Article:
Last week while I was listening to Kevin Cole on KEXP he played a song from Purrs‘ new album followed by the Dream Syndicate‘s Tell Me When It’s Over which reminded me of a couple things. One, how much I love Kevin Cole’s kid in a candy store approach to his daily show (you never know what he might grab off the shelf) and two: how much the Purrs seem to be influenced by the Paisley Underground. About a year ago when I saw them across the street from the Green Pajamas, I made the connection, and now with the new record (as well as Kevin Coles’s playlist) that Paisley Underground connection has been reaffirmed.
Back in the early 80’s the Paisley Underground scene was a somewhat unheralded movement that produced a lot of great albums that to this day seem to go unnoticed and unheralded as the great works that they were. The Bangles are probably the best known (Prince penned Manic Monday or the goofy Walk Like an Egyptian anyone?) band to emerge from the scene, and also Rain Parade‘s David Roback went on to form Mazzy Star, but bands like The Dream Syndicate, Green On Red, The Long Ryders and the Three O’clock put out a a whole bunch of druggy, jangly, 60’s tinged, psychedelia inducing albums that hold a special place in my heart. A few years back Magnet magazine featured the Paisley Underground on the cover of their magazine, which I thought was one of the coolest things an American music magazine has done in the last ten years. Finally, a scene that created such great songs was got some recognition. Well that was nearly 10 years ago, back when magazines were still semi-relevant. So since then who has been carrying the torch of the Paisley Underground you may ask? Well look no further than Seattle and the Purrs (note to self, must do another blog post on Seattle’s godfathers of psychedelia, the Green Pajamas).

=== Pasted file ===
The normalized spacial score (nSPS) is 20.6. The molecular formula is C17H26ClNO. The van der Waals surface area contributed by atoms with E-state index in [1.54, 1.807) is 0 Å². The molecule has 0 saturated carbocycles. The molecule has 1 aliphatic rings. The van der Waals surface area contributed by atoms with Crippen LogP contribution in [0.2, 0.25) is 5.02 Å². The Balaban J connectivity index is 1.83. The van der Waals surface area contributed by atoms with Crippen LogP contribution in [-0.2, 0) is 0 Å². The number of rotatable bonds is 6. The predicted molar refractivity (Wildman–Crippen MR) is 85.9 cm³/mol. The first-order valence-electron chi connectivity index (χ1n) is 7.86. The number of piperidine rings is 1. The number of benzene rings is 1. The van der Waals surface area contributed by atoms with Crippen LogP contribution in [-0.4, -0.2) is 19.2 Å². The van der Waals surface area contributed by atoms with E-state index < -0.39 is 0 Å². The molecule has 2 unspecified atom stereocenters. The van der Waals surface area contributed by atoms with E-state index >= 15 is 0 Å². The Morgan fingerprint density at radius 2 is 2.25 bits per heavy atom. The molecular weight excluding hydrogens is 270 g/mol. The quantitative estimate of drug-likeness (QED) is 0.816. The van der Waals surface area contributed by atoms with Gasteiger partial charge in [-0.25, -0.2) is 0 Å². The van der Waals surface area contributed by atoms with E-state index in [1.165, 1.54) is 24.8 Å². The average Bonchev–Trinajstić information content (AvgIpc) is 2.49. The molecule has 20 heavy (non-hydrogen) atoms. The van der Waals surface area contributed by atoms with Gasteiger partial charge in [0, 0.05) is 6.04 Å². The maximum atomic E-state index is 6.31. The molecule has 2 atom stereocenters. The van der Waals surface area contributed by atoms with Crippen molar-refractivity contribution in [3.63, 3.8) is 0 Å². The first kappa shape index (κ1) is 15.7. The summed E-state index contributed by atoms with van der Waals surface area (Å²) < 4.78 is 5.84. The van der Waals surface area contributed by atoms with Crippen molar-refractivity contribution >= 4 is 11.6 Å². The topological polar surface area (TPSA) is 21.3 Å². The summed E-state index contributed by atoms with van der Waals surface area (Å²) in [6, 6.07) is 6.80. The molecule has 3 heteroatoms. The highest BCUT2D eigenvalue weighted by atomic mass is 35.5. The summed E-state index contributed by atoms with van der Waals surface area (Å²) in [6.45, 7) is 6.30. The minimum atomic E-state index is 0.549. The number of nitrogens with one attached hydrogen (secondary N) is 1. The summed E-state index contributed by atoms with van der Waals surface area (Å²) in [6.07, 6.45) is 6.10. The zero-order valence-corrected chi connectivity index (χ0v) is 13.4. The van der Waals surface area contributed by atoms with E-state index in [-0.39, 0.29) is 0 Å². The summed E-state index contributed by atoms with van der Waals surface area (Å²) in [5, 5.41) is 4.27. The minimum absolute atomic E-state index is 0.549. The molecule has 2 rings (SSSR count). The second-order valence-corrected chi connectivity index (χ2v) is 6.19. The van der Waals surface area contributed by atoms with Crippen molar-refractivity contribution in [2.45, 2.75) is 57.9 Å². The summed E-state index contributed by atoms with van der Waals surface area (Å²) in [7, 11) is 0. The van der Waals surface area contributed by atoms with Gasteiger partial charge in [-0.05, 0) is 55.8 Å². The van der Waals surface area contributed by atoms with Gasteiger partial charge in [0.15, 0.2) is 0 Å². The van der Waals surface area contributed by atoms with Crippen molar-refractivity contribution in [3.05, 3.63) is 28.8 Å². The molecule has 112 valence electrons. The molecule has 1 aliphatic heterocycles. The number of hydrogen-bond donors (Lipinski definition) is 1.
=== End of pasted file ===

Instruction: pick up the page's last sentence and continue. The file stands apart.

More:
Yes, the Purrs are back with the follow-up to 2007’s The Chemistry That Keeps Us Together, an album that just didn’t get old for me, with it’s strong pop back-bone and it’s spacey vibe. Their new album Amused, Confused and More Bad News, just released last week, carries on that same vibe while adding an extra layer of psychedelic haze that makes you work just a little bit harder at pulling out he pop hook. Bassist and vocalist Jima has essentially upped the ante with this set of songs making them less immediate but in the end more gratifying. The first couple listens of the new record, had me looking for songs as immediate as She’s Got Chemicals and Drive and coming up empty. It wasn’t until third and fourth that I realized that Purrs were making me work for it, and songs like Stay With Me, Baby I Want You Back, A Century of Rain and The Outpost began to reveal themselves. The guitars still sound like they were played somewhere in outer space and sent back to the studio on some kind of sub-warp frequency giving the songs an extraterrestrial vibe, but with this new batch of songs Jima’s disaffected vocals are less in your face catchy and more intertwined into the songs as a whole. The band leave a trail of bread crumbs with the more immediate Fear of Flying and they momentarily doff the paisley and go for the pop jugular with the Verve/Oasis style sounding Feeling Fine. A song I bet Oasis wish that they could still write in. The real payoff comes with patience as this album is the kind that reveals something new with every listen. It’s an album that holds its own with anything that got released by anyPaisley Underground band back in the early 80’s as well as the high standards already set by the Purrs themselves on their previous records.
The CD release party is 29 August at the Sunset Tavern with Black Nite Crash and Blood Red Dancers.
After the click, a bunch of songs from the Paisley Underground Read More